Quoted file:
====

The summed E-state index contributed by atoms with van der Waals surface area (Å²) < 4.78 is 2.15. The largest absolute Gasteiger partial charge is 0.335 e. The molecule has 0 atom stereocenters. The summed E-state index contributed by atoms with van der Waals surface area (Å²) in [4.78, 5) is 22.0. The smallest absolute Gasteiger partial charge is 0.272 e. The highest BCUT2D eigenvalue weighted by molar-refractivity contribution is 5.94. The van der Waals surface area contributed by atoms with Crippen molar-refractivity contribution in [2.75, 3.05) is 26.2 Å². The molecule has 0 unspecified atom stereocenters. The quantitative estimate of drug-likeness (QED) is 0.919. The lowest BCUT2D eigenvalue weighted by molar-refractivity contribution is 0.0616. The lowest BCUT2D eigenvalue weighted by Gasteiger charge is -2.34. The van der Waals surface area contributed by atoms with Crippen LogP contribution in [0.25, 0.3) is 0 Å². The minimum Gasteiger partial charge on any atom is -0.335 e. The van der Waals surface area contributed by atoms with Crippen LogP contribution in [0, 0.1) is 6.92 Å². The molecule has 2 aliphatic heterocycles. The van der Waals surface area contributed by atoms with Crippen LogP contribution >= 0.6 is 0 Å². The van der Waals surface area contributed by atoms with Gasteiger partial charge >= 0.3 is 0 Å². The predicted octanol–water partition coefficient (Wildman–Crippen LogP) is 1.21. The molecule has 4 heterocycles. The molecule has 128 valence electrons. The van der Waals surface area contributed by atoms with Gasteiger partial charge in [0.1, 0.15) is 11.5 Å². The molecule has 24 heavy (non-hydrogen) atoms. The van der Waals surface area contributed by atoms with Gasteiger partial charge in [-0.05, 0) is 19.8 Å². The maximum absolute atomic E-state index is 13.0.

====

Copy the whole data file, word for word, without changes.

The summed E-state index contributed by atoms with van der Waals surface area (Å²) < 4.78 is 2.15. The largest absolute Gasteiger partial charge is 0.335 e. The molecule has 0 atom stereocenters. The summed E-state index contributed by atoms with van der Waals surface area (Å²) in [4.78, 5) is 22.0. The smallest absolute Gasteiger partial charge is 0.272 e. The highest BCUT2D eigenvalue weighted by molar-refractivity contribution is 5.94. The van der Waals surface area contributed by atoms with Crippen molar-refractivity contribution in [2.75, 3.05) is 26.2 Å². The molecule has 0 unspecified atom stereocenters. The quantitative estimate of drug-likeness (QED) is 0.919. The lowest BCUT2D eigenvalue weighted by molar-refractivity contribution is 0.0616. The lowest BCUT2D eigenvalue weighted by Gasteiger charge is -2.34. The van der Waals surface area contributed by atoms with Crippen LogP contribution in [0.25, 0.3) is 0 Å². The minimum Gasteiger partial charge on any atom is -0.335 e. The van der Waals surface area contributed by atoms with Crippen LogP contribution in [0, 0.1) is 6.92 Å². The molecule has 2 aliphatic heterocycles. The van der Waals surface area contributed by atoms with Crippen LogP contribution >= 0.6 is 0 Å². The van der Waals surface area contributed by atoms with Gasteiger partial charge >= 0.3 is 0 Å². The predicted octanol–water partition coefficient (Wildman–Crippen LogP) is 1.21. The molecule has 4 heterocycles. The molecule has 128 valence electrons. The van der Waals surface area contributed by atoms with Gasteiger partial charge in [0.1, 0.15) is 11.5 Å². The molecule has 24 heavy (non-hydrogen) atoms. The van der Waals surface area contributed by atoms with Gasteiger partial charge in [-0.05, 0) is 19.8 Å². The maximum absolute atomic E-state index is 13.0.